Impaired consciousness has been incorporated in prediction models that are used in the ICU. The Glasgow Coma Scale has value but is incomplete and cannot be assessed in intubated patients accurately. The Full Outline of UnResponsiveness score may be a better predictor of mortality in critically ill patients.
Thirteen ICUs at five U.S. hospitals.
One thousand six hundred ninety-five consecutive unselected ICU admissions during a six-month period in 2012.
Glasgow Coma Scale and Full Outline of UnResponsiveness score were recorded within 1 hour of admission. Baseline characteristics and physiologic components of the Acute Physiology and Chronic Health Evaluation system, as well as mortality were linked to Glasgow Coma Scale/Full Outline of UnResponsiveness score information.
We recruited 1,695 critically ill patients, of which 1,645 with complete data could be linked to data in the Acute Physiology and Chronic Health Evaluation system. The area under the receiver operating characteristic curve of predicting ICU mortality using the Glasgow Coma Scale was 0.715 (95% CI, 0.663–0.768) and using the Full Outline of UnResponsiveness score was 0.742 (95% CI, 0.694–0.790), statistically different (p = 0.001). A similar but nonsignificant difference was found for predicting hospital mortality (p = 0.078). The respiratory and brainstem reflex components of the Full Outline of UnResponsiveness score showed a much wider range of mortality than the verbal component of Glasgow Coma Scale. In multivariable models, the Full Outline of UnResponsiveness score was more useful than the Glasgow Coma Scale for predicting mortality.
The Full Outline of UnResponsiveness score might be a better prognostic tool of ICU mortality than the Glasgow Coma Scale in critically ill patients, most likely a result of incorporating brainstem reflexes and respiration into the Full Outline of UnResponsiveness score.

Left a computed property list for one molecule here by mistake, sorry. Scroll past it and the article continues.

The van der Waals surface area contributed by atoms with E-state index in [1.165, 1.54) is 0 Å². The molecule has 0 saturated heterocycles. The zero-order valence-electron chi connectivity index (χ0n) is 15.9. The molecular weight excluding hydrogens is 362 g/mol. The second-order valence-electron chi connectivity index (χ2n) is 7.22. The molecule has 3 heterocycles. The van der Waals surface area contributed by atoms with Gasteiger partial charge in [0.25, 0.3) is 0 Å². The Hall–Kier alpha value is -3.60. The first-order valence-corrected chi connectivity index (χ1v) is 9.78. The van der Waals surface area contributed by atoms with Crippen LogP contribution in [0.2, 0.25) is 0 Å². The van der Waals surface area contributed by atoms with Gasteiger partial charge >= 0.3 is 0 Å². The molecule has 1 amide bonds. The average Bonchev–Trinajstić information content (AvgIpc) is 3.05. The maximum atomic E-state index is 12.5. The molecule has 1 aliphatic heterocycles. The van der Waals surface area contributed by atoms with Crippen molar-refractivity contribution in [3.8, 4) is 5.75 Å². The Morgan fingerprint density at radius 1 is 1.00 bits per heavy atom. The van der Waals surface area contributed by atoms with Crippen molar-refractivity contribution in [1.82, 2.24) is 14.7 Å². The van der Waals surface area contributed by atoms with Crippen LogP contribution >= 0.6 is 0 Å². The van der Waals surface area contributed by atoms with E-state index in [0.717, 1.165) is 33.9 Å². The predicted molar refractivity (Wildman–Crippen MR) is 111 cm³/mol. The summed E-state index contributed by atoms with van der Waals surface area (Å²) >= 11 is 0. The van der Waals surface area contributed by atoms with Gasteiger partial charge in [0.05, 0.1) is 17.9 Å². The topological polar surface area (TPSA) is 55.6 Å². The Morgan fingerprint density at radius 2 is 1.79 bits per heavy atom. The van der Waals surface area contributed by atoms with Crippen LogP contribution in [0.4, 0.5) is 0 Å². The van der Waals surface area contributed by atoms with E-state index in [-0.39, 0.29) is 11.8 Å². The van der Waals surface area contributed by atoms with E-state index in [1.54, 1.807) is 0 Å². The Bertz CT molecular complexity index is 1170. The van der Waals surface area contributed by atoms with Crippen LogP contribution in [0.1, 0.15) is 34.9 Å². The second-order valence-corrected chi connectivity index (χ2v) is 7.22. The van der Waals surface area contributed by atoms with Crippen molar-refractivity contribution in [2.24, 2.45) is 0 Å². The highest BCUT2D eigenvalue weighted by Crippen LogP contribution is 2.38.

1Division of Critical Care Neurology, Department of Neurology, Mayo Clinic, Rochester, MN.
2Cerner Corporation, Vienna, VA.
3Department of Trauma and Emergency Surgery, Borgess Medical Center, Kalamazoo, MI.
4Department of Critical Care, Borgess Medical Center, Kalamazoo, MI.
5Department of Critical Care Medicine, Mercy Hospital, St. Louis, MO.
6Project Management/Quality, Spartanburg Regional Medical Center, Spartanburg, SC.
7Performance Improvement Department, St. Mary’s Medical Center, Huntington, WV.
8Intensive Care Unit, Shawnee Mission Medical Center, Shawnee Mission, KS.
* See also p. 505.
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Dr. Kramer reports that he is an employee of Cerner Corporation, which holds the marketing rights to the Acute Physiology and Chronic Health Evaluation (APACHE) system. Part of the data for this study came from APACHE. However, this article does not promote APACHE; any electronic medical record system could have been used to generate the necessary data. Dr. Rohs Jr is employed by the Borgess Medical Center. Dr. Foss is employed by the Shawnee Mission Medical Center (Critical Care Data Coordinator). The remaining authors have disclosed that they do not have any potential conflicts of interest.
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